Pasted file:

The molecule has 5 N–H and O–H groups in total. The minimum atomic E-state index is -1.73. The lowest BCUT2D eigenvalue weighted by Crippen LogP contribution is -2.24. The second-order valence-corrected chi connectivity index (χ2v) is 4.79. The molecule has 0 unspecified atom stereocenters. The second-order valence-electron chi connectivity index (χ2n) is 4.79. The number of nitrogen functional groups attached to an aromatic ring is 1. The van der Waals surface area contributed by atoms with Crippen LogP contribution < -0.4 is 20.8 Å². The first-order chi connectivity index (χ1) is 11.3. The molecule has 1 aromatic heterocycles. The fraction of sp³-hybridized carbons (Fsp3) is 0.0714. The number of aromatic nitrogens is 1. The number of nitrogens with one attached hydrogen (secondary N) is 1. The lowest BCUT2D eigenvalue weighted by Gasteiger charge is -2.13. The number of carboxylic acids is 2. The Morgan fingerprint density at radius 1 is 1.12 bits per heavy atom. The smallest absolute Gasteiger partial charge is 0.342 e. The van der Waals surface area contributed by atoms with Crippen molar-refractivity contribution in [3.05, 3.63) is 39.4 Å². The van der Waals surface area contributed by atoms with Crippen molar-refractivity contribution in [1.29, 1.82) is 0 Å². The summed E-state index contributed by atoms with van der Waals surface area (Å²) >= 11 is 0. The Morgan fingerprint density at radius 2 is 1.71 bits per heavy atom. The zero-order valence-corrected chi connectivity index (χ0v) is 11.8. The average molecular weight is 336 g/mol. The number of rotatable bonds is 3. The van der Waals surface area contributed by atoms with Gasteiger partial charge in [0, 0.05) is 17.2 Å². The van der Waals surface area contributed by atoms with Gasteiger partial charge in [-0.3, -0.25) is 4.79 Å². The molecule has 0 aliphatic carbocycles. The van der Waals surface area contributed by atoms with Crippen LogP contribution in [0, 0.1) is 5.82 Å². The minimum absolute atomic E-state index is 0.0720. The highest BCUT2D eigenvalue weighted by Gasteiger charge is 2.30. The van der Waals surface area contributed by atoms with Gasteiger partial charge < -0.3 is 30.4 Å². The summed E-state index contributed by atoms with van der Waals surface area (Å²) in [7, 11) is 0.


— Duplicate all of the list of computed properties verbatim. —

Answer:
The molecule has 5 N–H and O–H groups in total. The minimum atomic E-state index is -1.73. The lowest BCUT2D eigenvalue weighted by Crippen LogP contribution is -2.24. The second-order valence-corrected chi connectivity index (χ2v) is 4.79. The molecule has 0 unspecified atom stereocenters. The second-order valence-electron chi connectivity index (χ2n) is 4.79. The number of nitrogen functional groups attached to an aromatic ring is 1. The van der Waals surface area contributed by atoms with Crippen LogP contribution < -0.4 is 20.8 Å². The first-order chi connectivity index (χ1) is 11.3. The molecule has 1 aromatic heterocycles. The fraction of sp³-hybridized carbons (Fsp3) is 0.0714. The number of aromatic nitrogens is 1. The number of nitrogens with one attached hydrogen (secondary N) is 1. The lowest BCUT2D eigenvalue weighted by Gasteiger charge is -2.13. The number of carboxylic acids is 2. The Morgan fingerprint density at radius 1 is 1.12 bits per heavy atom. The smallest absolute Gasteiger partial charge is 0.342 e. The van der Waals surface area contributed by atoms with Crippen molar-refractivity contribution in [3.05, 3.63) is 39.4 Å². The van der Waals surface area contributed by atoms with Crippen molar-refractivity contribution in [1.29, 1.82) is 0 Å². The summed E-state index contributed by atoms with van der Waals surface area (Å²) >= 11 is 0. The Morgan fingerprint density at radius 2 is 1.71 bits per heavy atom. The zero-order valence-corrected chi connectivity index (χ0v) is 11.8. The average molecular weight is 336 g/mol. The number of rotatable bonds is 3. The van der Waals surface area contributed by atoms with Gasteiger partial charge in [0, 0.05) is 17.2 Å². The van der Waals surface area contributed by atoms with Gasteiger partial charge in [-0.3, -0.25) is 4.79 Å². The molecule has 0 aliphatic carbocycles. The van der Waals surface area contributed by atoms with Crippen LogP contribution in [0, 0.1) is 5.82 Å². The minimum absolute atomic E-state index is 0.0720. The highest BCUT2D eigenvalue weighted by Gasteiger charge is 2.30. The van der Waals surface area contributed by atoms with Gasteiger partial charge < -0.3 is 30.4 Å². The summed E-state index contributed by atoms with van der Waals surface area (Å²) in [7, 11) is 0.